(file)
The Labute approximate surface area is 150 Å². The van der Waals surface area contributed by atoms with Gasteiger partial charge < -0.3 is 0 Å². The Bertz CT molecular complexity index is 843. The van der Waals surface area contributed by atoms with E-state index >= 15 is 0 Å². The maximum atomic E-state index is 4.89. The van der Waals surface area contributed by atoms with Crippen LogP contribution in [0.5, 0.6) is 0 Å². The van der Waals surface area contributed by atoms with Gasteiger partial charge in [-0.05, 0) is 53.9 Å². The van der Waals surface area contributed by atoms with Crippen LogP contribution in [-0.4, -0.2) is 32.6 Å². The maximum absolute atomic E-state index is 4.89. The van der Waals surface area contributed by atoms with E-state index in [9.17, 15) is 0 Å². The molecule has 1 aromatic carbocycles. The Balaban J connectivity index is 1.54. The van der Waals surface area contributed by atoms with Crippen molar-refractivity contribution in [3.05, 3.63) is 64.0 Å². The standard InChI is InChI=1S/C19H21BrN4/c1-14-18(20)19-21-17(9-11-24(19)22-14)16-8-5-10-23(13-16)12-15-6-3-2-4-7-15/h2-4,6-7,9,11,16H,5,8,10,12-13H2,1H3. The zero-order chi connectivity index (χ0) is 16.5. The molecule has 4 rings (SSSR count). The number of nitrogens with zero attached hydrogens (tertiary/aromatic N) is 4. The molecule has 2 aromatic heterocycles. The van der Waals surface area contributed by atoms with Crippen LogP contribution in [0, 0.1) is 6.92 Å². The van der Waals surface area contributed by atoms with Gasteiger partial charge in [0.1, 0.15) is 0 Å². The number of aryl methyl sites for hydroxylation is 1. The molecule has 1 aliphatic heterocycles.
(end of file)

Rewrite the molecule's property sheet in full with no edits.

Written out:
The Labute approximate surface area is 150 Å². The van der Waals surface area contributed by atoms with Gasteiger partial charge < -0.3 is 0 Å². The Bertz CT molecular complexity index is 843. The van der Waals surface area contributed by atoms with E-state index >= 15 is 0 Å². The maximum atomic E-state index is 4.89. The van der Waals surface area contributed by atoms with Crippen LogP contribution in [0.5, 0.6) is 0 Å². The van der Waals surface area contributed by atoms with Gasteiger partial charge in [-0.05, 0) is 53.9 Å². The van der Waals surface area contributed by atoms with Crippen LogP contribution in [-0.4, -0.2) is 32.6 Å². The maximum absolute atomic E-state index is 4.89. The van der Waals surface area contributed by atoms with E-state index in [9.17, 15) is 0 Å². The molecule has 1 aromatic carbocycles. The Balaban J connectivity index is 1.54. The van der Waals surface area contributed by atoms with Crippen molar-refractivity contribution in [3.05, 3.63) is 64.0 Å². The standard InChI is InChI=1S/C19H21BrN4/c1-14-18(20)19-21-17(9-11-24(19)22-14)16-8-5-10-23(13-16)12-15-6-3-2-4-7-15/h2-4,6-7,9,11,16H,5,8,10,12-13H2,1H3. The zero-order chi connectivity index (χ0) is 16.5. The molecule has 4 rings (SSSR count). The number of nitrogens with zero attached hydrogens (tertiary/aromatic N) is 4. The molecule has 2 aromatic heterocycles. The van der Waals surface area contributed by atoms with Crippen LogP contribution in [0, 0.1) is 6.92 Å². The van der Waals surface area contributed by atoms with Gasteiger partial charge in [0.1, 0.15) is 0 Å². The number of aryl methyl sites for hydroxylation is 1. The molecule has 1 aliphatic heterocycles.